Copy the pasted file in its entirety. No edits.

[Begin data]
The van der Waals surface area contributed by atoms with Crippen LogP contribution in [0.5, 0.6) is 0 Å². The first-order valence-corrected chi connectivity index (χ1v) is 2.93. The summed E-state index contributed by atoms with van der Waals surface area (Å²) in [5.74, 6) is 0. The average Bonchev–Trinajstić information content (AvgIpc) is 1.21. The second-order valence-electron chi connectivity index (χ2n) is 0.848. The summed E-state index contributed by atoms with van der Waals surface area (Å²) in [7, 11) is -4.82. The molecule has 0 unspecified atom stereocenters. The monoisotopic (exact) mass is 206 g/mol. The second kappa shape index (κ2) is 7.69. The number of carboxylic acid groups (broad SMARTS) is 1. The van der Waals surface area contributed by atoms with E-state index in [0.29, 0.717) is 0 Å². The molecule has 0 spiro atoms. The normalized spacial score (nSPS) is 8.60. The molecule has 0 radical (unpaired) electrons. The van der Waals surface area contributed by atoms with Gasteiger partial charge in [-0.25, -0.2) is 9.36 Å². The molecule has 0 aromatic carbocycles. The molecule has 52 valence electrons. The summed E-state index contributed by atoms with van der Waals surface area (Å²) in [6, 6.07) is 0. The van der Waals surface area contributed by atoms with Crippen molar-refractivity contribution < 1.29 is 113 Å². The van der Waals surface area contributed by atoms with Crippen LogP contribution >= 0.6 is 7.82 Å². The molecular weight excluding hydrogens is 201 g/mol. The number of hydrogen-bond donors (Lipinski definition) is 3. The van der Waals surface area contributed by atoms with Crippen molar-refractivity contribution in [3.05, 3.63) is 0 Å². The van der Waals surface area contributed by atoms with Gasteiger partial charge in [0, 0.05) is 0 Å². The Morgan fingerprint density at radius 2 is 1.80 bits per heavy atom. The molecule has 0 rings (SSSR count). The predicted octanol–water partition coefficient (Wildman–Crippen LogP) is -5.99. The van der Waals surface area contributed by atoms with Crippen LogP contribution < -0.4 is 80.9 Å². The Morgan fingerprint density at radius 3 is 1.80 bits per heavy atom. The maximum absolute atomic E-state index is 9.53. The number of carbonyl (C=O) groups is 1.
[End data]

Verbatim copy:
The van der Waals surface area contributed by atoms with Crippen LogP contribution in [0.5, 0.6) is 0 Å². The first-order valence-corrected chi connectivity index (χ1v) is 2.93. The summed E-state index contributed by atoms with van der Waals surface area (Å²) in [5.74, 6) is 0. The average Bonchev–Trinajstić information content (AvgIpc) is 1.21. The second-order valence-electron chi connectivity index (χ2n) is 0.848. The summed E-state index contributed by atoms with van der Waals surface area (Å²) in [7, 11) is -4.82. The molecule has 0 unspecified atom stereocenters. The monoisotopic (exact) mass is 206 g/mol. The second kappa shape index (κ2) is 7.69. The number of carboxylic acid groups (broad SMARTS) is 1. The van der Waals surface area contributed by atoms with E-state index in [0.29, 0.717) is 0 Å². The molecule has 0 spiro atoms. The normalized spacial score (nSPS) is 8.60. The molecule has 0 radical (unpaired) electrons. The van der Waals surface area contributed by atoms with Gasteiger partial charge in [-0.25, -0.2) is 9.36 Å². The molecule has 0 aromatic carbocycles. The molecule has 52 valence electrons. The summed E-state index contributed by atoms with van der Waals surface area (Å²) in [6, 6.07) is 0. The van der Waals surface area contributed by atoms with Crippen molar-refractivity contribution < 1.29 is 113 Å². The van der Waals surface area contributed by atoms with Crippen LogP contribution >= 0.6 is 7.82 Å². The molecular weight excluding hydrogens is 201 g/mol. The number of hydrogen-bond donors (Lipinski definition) is 3. The van der Waals surface area contributed by atoms with Crippen molar-refractivity contribution in [3.05, 3.63) is 0 Å². The van der Waals surface area contributed by atoms with Gasteiger partial charge in [0, 0.05) is 0 Å². The Morgan fingerprint density at radius 2 is 1.80 bits per heavy atom. The molecule has 0 rings (SSSR count). The predicted octanol–water partition coefficient (Wildman–Crippen LogP) is -5.99. The van der Waals surface area contributed by atoms with Crippen LogP contribution < -0.4 is 80.9 Å². The Morgan fingerprint density at radius 3 is 1.80 bits per heavy atom. The maximum absolute atomic E-state index is 9.53. The number of carbonyl (C=O) groups is 1.